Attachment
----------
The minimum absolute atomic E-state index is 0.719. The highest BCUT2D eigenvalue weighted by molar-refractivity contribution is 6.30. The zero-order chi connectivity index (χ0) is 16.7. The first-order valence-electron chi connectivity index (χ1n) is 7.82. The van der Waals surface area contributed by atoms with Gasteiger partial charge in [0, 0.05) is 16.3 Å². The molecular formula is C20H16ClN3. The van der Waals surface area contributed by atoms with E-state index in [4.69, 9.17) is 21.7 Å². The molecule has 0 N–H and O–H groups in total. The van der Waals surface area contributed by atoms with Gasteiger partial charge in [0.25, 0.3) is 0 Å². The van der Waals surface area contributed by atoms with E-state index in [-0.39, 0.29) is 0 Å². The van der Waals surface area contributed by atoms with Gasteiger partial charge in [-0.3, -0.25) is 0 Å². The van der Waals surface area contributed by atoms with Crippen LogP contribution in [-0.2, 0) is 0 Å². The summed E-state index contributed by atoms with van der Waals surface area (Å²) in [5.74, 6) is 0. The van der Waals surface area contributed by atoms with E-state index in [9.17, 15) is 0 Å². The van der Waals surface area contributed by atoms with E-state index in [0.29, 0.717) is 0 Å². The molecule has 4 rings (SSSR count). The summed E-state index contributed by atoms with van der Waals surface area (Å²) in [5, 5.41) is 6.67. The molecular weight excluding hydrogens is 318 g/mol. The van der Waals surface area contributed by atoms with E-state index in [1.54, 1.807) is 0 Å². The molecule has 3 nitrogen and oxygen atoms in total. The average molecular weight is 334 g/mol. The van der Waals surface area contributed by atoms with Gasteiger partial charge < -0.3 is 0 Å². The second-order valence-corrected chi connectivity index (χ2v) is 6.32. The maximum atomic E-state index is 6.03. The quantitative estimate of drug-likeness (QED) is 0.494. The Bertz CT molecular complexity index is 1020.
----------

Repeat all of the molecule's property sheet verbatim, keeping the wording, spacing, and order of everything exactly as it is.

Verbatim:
The minimum absolute atomic E-state index is 0.719. The highest BCUT2D eigenvalue weighted by molar-refractivity contribution is 6.30. The zero-order chi connectivity index (χ0) is 16.7. The first-order valence-electron chi connectivity index (χ1n) is 7.82. The van der Waals surface area contributed by atoms with Gasteiger partial charge in [0, 0.05) is 16.3 Å². The molecular formula is C20H16ClN3. The van der Waals surface area contributed by atoms with E-state index in [4.69, 9.17) is 21.7 Å². The molecule has 0 N–H and O–H groups in total. The van der Waals surface area contributed by atoms with Gasteiger partial charge in [0.25, 0.3) is 0 Å². The van der Waals surface area contributed by atoms with E-state index in [-0.39, 0.29) is 0 Å². The van der Waals surface area contributed by atoms with Gasteiger partial charge in [-0.3, -0.25) is 0 Å². The van der Waals surface area contributed by atoms with Crippen LogP contribution in [-0.2, 0) is 0 Å². The summed E-state index contributed by atoms with van der Waals surface area (Å²) in [5.74, 6) is 0. The van der Waals surface area contributed by atoms with E-state index in [9.17, 15) is 0 Å². The van der Waals surface area contributed by atoms with E-state index in [0.29, 0.717) is 0 Å². The molecule has 4 rings (SSSR count). The summed E-state index contributed by atoms with van der Waals surface area (Å²) in [5, 5.41) is 6.67. The molecular weight excluding hydrogens is 318 g/mol. The van der Waals surface area contributed by atoms with E-state index in [1.54, 1.807) is 0 Å². The molecule has 3 nitrogen and oxygen atoms in total. The average molecular weight is 334 g/mol. The van der Waals surface area contributed by atoms with Gasteiger partial charge < -0.3 is 0 Å². The second-order valence-corrected chi connectivity index (χ2v) is 6.32. The maximum atomic E-state index is 6.03. The quantitative estimate of drug-likeness (QED) is 0.494. The Bertz CT molecular complexity index is 1020.